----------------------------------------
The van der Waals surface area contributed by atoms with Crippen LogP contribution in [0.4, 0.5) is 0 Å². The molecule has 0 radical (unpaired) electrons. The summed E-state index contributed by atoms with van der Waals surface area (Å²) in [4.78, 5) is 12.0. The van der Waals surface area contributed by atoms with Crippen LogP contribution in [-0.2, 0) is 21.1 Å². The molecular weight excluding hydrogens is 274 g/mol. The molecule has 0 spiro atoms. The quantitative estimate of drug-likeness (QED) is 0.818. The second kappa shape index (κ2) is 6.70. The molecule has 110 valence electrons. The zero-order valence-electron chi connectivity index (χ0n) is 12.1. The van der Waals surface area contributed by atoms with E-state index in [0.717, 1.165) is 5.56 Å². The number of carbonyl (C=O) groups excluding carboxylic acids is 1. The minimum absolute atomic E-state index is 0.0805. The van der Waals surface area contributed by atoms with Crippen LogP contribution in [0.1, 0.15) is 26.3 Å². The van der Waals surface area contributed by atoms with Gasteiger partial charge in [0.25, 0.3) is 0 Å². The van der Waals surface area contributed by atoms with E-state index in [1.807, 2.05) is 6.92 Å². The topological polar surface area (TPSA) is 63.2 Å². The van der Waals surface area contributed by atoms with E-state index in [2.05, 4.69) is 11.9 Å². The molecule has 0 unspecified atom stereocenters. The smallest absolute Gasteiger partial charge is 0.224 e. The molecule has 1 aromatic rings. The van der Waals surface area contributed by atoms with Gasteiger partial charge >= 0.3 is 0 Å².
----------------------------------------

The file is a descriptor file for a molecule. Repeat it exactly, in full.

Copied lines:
The van der Waals surface area contributed by atoms with Crippen LogP contribution in [0.4, 0.5) is 0 Å². The molecule has 0 radical (unpaired) electrons. The summed E-state index contributed by atoms with van der Waals surface area (Å²) in [4.78, 5) is 12.0. The van der Waals surface area contributed by atoms with Crippen LogP contribution in [-0.2, 0) is 21.1 Å². The molecular weight excluding hydrogens is 274 g/mol. The molecule has 0 spiro atoms. The quantitative estimate of drug-likeness (QED) is 0.818. The second kappa shape index (κ2) is 6.70. The molecule has 110 valence electrons. The zero-order valence-electron chi connectivity index (χ0n) is 12.1. The van der Waals surface area contributed by atoms with E-state index in [0.717, 1.165) is 5.56 Å². The number of carbonyl (C=O) groups excluding carboxylic acids is 1. The minimum absolute atomic E-state index is 0.0805. The van der Waals surface area contributed by atoms with Crippen LogP contribution in [0.1, 0.15) is 26.3 Å². The van der Waals surface area contributed by atoms with Gasteiger partial charge in [0.25, 0.3) is 0 Å². The van der Waals surface area contributed by atoms with E-state index in [1.807, 2.05) is 6.92 Å². The topological polar surface area (TPSA) is 63.2 Å². The van der Waals surface area contributed by atoms with E-state index in [2.05, 4.69) is 11.9 Å². The molecule has 0 unspecified atom stereocenters. The smallest absolute Gasteiger partial charge is 0.224 e. The molecule has 1 aromatic rings. The van der Waals surface area contributed by atoms with Gasteiger partial charge >= 0.3 is 0 Å².